There is concern that many young adults (ages 19–29) will remain without health insurance in 2014 despite the Affordable Care Act’s reforms, including subsidized private coverage offered in new state marketplaces and expanded Medicaid eligibility. How things turn out will likely depend on outreach efforts and states’ decisions on expanding Medicaid. Commonwealth Fund Health Insurance Tracking Survey data from 2011 and 2013 show increasing awareness among young adults of the 2010 requirement that health plans cover chil- dren under age 26. Of the estimated 15 million young adults enrolled in a parent’s plan in the prior 12 months, 7.8 million would not likely have been eligible to enroll prior to the law. Still, only 27 percent of 19-to-29-year-olds are aware of the marketplaces. Meanwhile, most uninsured young adults living below poverty will not have access to subsidized public or private insurance in states opting out of the Medicaid expansion.
Given the craziness of the past few days, I haven't had a chance to check into this further, but assuming it checks out, it certainly looks like 7.8 million is the more appropriate number to use. Of course, if I do change it from 3.1 to 7.8 I'll no doubt be accused of making up phantom numbers, so I'll have to double-check before proceeding.
OK, I wasn't really planning on setting this site up as anything more than an embedded Google Spreadsheet, but along with the spike in ACA enrollments over the past 2 weeks has also come a similar spike in website traffic and exposure. Over the past few days, I've been linked to and/or cited by major media outlets including Forbes, New York Magazine and, most notably, the Washington Post, so I figured it was time to organize and tidy up things a bit.
I also wasn't planning on launching the new version of ACASignups.net until January 1st, but given this morning's announcement that the Federal healthcare exchange (Healthcare.Gov) has topped 1.1 million enrollments (h/t to David S. for the heads up!)--which in turn brings the overall total of private plan enrollments to over 2 million--I decided to go ahead and launch it a bit earlier than expected.
So, as you can see, I'm still scrambling to get the new digs ready. I'm separating out the visual enrollment graph from the spreadsheet itself, and will be back-porting my older blog entries from Daily Kos and Eclectablog over here (don't worry, I'll still be cross-posting there as well). I also still have to add the FAQ and other resource links.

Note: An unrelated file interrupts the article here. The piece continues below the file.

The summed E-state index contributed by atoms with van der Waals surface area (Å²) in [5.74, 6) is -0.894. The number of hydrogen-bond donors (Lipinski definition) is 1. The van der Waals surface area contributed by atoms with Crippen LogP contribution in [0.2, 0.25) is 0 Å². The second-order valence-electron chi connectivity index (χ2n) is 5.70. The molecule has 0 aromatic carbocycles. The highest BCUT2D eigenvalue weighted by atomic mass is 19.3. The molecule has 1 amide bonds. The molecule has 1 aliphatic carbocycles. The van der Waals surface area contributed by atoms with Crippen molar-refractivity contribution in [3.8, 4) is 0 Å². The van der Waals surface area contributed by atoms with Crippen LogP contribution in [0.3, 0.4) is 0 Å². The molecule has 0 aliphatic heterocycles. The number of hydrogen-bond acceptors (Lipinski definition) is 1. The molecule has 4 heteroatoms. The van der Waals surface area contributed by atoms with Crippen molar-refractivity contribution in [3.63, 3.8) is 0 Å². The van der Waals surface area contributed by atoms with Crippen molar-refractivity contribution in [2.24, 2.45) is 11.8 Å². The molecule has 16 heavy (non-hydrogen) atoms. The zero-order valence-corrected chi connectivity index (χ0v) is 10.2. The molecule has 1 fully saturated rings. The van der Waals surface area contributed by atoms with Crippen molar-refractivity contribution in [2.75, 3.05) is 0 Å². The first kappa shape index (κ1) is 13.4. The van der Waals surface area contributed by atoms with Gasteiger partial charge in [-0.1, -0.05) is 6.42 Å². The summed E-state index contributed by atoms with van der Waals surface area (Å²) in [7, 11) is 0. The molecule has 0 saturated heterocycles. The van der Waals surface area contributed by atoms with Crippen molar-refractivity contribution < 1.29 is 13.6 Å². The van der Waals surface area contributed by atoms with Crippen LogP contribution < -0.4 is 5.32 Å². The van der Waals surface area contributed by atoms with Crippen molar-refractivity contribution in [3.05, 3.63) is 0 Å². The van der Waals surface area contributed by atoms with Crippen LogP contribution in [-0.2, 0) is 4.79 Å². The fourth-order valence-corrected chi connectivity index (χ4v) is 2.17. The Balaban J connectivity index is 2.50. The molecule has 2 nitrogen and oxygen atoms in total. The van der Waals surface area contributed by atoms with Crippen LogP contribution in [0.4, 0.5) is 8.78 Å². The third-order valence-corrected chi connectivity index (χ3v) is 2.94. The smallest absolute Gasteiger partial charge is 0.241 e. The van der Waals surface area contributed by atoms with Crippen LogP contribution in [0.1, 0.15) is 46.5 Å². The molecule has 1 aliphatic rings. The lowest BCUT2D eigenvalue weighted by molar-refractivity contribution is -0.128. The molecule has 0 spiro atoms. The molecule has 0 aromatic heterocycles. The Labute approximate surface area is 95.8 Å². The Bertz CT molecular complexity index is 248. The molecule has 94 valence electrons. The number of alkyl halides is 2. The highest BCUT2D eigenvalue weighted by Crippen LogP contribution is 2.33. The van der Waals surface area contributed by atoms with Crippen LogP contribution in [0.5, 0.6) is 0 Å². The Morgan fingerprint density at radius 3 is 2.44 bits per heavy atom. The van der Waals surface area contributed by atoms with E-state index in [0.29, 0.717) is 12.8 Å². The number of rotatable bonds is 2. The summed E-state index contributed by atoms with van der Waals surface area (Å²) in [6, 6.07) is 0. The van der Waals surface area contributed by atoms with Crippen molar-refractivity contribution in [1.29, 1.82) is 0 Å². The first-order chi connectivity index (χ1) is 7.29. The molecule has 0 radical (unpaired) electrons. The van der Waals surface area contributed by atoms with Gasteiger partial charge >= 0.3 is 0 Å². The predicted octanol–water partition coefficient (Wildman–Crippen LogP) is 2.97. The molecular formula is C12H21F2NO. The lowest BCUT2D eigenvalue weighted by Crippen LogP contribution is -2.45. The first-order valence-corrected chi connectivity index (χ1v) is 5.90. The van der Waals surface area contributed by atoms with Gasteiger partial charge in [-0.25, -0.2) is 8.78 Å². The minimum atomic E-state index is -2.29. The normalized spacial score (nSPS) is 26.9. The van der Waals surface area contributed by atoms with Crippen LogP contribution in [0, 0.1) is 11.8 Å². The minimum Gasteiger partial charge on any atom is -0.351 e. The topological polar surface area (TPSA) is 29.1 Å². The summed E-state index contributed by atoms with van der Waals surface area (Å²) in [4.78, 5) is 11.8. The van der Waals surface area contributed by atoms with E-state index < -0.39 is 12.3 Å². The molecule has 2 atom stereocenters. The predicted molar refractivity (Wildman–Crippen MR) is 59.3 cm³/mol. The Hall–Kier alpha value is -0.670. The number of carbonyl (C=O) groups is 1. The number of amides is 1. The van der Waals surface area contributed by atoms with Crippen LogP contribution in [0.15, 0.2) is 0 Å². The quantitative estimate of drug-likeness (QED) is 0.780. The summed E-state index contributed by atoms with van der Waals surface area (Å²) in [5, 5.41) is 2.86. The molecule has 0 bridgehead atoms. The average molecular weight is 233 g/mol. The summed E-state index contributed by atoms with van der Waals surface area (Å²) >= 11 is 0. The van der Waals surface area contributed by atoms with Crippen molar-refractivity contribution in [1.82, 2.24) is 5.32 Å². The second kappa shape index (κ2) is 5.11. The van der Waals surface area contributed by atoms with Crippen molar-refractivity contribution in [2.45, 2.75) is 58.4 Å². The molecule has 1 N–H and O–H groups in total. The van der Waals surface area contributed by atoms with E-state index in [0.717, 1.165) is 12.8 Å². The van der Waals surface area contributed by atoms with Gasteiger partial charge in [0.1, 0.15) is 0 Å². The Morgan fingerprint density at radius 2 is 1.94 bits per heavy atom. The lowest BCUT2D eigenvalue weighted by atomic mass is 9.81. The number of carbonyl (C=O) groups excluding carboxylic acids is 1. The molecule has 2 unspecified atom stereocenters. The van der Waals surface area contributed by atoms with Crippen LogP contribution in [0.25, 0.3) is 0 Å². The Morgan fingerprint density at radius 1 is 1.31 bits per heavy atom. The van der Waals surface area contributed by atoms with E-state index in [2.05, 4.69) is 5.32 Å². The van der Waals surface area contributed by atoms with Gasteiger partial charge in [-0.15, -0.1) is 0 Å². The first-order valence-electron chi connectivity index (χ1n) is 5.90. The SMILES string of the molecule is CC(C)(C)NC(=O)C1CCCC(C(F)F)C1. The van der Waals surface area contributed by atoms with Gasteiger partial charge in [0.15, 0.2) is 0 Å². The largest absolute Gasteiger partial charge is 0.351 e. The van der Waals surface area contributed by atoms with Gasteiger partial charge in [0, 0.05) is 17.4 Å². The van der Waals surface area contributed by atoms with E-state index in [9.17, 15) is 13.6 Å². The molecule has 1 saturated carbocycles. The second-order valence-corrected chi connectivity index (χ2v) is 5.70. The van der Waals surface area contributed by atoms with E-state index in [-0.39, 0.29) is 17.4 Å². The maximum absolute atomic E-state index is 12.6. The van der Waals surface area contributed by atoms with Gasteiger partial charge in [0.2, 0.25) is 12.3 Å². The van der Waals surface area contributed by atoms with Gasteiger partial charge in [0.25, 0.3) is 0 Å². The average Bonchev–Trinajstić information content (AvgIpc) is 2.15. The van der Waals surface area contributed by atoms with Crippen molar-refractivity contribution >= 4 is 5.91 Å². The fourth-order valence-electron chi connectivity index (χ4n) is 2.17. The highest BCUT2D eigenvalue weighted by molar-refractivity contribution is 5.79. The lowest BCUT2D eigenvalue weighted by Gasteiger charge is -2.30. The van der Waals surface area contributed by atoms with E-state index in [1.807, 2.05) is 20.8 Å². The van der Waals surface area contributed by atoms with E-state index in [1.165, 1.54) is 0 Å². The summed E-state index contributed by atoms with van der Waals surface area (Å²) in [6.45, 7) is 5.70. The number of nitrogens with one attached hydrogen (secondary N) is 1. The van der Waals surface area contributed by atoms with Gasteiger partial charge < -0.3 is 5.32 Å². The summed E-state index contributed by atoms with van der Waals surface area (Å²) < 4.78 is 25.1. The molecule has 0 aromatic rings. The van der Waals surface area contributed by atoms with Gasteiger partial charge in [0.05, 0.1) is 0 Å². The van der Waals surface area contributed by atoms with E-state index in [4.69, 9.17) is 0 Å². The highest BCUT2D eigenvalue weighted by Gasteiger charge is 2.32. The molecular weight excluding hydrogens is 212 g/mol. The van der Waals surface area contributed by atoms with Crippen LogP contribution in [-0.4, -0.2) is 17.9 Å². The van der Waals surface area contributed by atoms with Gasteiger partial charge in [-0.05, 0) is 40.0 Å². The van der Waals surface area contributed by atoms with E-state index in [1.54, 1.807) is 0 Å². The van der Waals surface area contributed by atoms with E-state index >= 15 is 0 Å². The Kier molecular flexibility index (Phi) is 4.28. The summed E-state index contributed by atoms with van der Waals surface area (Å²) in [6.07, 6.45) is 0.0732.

Perhaps the most important functional addition, however, is the new Submit an Update form. I have a dozen or so people who have been sending me updates for one state or another until now, but their method of getting it to me has been inconsistent. I hope this new form will give everyone a single place to send the latest state or federal exchange enrollment numbers. Of course, there's always the chance that someone will try and flood me with junk links or vitriol; if that happens I'll have to rethink this feature.
In the meantime, thanks for your interest and support, and keep an eye on the site for more info in the coming days.
Then it was "OK, the site is loading but no one can create an account!"
Then "OK, you can create an account but no one can view the plans!"
Then "OK, you can view the plans but no one can fill out their application!"
Then "OK, you can apply but no one can actually enroll!"
Then "OK, it works now, but no one bothering to do so anymore!"
Then "OK, (a lot of) people are enrolling, but none of the data is being transferred to the insurance companies!"
And now that we've hit over 1.8 million private enrollments, the new attack is:
"FINE, a lot of people have ENROLLED, but how many have actually *PAID*???"
Here's a simple 2 part response:
1. Actually, Washington State DOES break enrollments out between "enrolled but not paid" and "enrolled and paid". In their case, about 48% of their 134,000 private plan enrollees have fully paid. Assuming this is a typical spread across the other states, it should be roughly 875,000 enrollees who have paid already.